Droving in long paddocks

In his immortal poem Clancy of the Overflow, Banjo Patterson captured the quintessential element of a bygone era. The idyllic lifestyle of a drover traversing the vast terrain of a picturesque rural landscape “for the drover's life has pleasures that the townsfolk never know".

Travelling stock routes capture our collective imagination, conjuring images of a romantic nomadic lifestyle—a drover caring for his stock while pitted against the power of nature. Following in the ancient footsteps of Aboriginal pathways, travelling stock routes were established across the length and breadth of rural Australia, some as far back as 150 years.

Crisscrossing the countryside these ‘long paddocks’, as they became affectionately known, provided a lifeline during periods of droughts, enabling skilled stockmen to shepherd livestock to greener pastures.

Today the drover’s horse has been replaced by the horsepower of modern transport. Trucks roll across great distances moving beasts from one locale to another and transporting stock to markets. Yet the environmental footprint from the past still resonates today. With the surrounding landscape cleared for agricultural pursuits, travelling stock routes provide corridors of grassy woodlands, a critical refuge, a sanctuary for endangered species in a modified rural landscape. As nature’s boarding house, majestic trees stand as sentinels where stockmen once passed.

Legislation passed in 1934 created long paddocks from Tharwa to Hall to Gundaroo, a pivotal link for farming families in the bush capital. A series of droving transport corridors were established, providing safe passages as stock were moved from one end of the Territory to the other and for rural communities to access the broader regions of Queanbeyan, Yass and beyond.

To enforce the conditions by which drovers accessed these routes, Agricultural Rangers oversaw the movement of livestock, issuing permits, maintaining infrastructure, patrolling on horseback.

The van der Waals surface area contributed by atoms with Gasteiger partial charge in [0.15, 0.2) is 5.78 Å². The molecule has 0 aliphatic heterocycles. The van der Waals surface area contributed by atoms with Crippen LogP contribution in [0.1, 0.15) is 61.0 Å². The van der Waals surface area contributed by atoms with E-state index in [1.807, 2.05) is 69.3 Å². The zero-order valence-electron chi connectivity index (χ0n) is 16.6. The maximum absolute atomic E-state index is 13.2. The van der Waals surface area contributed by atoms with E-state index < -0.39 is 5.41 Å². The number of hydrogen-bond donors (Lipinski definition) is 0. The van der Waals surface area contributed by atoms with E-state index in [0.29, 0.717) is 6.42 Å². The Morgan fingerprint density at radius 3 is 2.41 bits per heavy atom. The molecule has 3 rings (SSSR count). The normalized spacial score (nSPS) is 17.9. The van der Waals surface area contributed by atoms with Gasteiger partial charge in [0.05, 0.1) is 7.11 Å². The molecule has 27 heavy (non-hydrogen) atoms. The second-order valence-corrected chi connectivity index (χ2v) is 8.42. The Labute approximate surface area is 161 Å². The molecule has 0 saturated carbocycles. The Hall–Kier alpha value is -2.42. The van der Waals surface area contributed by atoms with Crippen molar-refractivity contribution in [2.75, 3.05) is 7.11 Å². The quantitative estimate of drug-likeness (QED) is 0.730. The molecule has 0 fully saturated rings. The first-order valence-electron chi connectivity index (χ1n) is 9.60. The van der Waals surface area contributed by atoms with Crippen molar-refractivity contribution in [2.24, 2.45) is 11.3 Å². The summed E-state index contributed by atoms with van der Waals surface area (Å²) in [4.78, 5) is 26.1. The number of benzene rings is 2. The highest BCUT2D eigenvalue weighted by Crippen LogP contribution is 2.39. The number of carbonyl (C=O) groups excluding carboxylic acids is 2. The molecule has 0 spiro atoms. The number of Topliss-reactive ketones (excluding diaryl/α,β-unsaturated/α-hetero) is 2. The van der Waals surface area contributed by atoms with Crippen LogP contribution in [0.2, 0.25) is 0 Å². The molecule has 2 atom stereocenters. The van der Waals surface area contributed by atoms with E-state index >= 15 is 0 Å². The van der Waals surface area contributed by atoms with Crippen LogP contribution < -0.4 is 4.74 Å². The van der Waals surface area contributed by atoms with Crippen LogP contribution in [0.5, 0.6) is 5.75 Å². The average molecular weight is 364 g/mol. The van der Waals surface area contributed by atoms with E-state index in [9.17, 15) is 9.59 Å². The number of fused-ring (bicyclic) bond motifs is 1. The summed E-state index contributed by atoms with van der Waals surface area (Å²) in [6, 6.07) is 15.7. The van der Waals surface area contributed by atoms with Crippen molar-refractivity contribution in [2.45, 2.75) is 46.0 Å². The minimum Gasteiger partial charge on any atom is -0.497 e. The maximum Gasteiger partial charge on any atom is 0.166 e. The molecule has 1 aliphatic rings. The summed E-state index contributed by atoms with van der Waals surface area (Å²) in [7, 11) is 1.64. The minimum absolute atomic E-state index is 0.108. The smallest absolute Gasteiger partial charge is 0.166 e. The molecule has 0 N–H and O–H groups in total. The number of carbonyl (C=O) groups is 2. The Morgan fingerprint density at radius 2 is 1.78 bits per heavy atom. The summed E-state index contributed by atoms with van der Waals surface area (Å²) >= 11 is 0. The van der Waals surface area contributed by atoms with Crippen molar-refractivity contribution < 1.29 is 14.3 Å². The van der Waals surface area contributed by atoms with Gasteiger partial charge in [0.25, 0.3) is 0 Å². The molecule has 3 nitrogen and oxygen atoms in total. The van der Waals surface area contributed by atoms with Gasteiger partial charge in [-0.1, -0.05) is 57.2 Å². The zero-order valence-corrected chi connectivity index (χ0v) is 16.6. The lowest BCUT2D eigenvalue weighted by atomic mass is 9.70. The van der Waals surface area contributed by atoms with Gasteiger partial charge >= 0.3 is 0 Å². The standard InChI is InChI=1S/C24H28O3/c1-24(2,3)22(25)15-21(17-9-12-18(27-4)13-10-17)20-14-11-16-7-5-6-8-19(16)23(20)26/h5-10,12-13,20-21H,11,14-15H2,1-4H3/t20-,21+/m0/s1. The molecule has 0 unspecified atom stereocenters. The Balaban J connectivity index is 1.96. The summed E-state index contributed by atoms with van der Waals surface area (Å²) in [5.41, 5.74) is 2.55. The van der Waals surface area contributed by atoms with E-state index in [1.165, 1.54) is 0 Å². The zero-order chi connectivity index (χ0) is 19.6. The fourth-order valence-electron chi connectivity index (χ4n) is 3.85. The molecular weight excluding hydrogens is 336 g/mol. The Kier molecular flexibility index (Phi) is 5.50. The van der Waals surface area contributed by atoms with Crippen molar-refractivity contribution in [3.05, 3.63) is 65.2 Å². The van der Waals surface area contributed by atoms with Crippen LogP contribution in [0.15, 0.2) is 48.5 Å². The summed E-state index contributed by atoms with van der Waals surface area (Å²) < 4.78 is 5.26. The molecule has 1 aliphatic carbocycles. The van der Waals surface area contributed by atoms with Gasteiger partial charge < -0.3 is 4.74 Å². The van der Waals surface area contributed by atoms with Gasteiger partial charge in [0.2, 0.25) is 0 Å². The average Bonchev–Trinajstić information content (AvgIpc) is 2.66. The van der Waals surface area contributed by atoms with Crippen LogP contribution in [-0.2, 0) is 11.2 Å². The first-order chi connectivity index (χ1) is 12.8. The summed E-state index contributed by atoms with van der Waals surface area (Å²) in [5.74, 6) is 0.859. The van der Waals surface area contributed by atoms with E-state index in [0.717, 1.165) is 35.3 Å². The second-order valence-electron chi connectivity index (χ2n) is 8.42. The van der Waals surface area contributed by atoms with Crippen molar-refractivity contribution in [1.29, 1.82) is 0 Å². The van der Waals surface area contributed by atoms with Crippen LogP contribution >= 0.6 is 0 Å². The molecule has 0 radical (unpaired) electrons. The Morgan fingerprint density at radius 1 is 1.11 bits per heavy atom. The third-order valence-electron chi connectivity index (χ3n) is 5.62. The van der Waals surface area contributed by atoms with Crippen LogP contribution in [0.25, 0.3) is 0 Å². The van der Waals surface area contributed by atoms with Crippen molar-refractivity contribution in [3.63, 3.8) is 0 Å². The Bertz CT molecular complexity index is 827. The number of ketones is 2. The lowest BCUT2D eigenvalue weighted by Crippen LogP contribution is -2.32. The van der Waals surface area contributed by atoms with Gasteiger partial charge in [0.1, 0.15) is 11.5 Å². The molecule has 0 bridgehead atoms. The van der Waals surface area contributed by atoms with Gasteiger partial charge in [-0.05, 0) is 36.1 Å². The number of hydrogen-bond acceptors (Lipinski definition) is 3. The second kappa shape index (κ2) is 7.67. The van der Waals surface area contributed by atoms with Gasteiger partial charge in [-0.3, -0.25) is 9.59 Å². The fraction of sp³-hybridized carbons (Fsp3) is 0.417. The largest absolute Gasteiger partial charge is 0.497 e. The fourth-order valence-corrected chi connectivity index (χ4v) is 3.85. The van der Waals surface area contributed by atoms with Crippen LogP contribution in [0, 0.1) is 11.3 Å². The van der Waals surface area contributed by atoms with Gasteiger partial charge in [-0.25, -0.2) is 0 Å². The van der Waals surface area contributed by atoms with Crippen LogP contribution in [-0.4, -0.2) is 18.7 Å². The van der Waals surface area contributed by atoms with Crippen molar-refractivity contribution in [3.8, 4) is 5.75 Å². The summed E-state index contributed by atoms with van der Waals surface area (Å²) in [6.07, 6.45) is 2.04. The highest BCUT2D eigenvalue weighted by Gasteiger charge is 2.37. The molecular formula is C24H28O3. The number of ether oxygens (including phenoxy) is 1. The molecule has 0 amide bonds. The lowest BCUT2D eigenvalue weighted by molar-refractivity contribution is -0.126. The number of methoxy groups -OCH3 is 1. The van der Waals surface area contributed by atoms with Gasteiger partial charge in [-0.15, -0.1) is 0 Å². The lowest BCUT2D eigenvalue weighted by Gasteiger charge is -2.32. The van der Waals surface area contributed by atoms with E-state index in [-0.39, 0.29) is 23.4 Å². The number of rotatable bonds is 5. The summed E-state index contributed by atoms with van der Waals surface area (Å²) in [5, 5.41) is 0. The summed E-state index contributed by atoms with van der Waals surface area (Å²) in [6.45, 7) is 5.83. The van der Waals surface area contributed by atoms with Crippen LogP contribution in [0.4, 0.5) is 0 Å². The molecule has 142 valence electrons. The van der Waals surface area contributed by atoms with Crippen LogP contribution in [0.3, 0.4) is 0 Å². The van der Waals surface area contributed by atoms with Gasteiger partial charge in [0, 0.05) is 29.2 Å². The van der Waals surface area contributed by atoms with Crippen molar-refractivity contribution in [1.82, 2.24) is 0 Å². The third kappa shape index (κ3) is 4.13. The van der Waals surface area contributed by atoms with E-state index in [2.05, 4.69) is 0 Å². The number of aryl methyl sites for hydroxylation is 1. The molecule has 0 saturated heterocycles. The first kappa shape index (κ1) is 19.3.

A complex stock drive in 1976 highlights the Rangers’ role and the need for detailed logistical planning.  When drover Dave Carr needed to move cows with young calves at foot from Oaks Estate via Canberra Avenue, he enlisted the oversight of Rangers before skilfully guiding the stock under his charge across a busy highway, bemused motorists pondering the spectacle before them. It would be true to say the bush capital had a rural heartbeat that day.

Residential development soon brought into question the contemporary purpose of travelling stock routes. Our suburbs now dominate where stock once traversed. Those remnant travelling stock routes with significant environmental values are today incorporated into our conservation estate.

To glean more insight into this fascinating element of our rural past, visit Find of the month - ArchivesACT

Brett Mac

Brett McNamara - Regional Manager with ACT Parks & Conservation Service

Brett loves our national parks almost as much as the Gang-gang on his uniform. He is prone to using the word 'majestic' when referring to the bush capital. He loves talking. A lot. His favourite animal is the playful Platypus.

Article also appeared in The Chronicle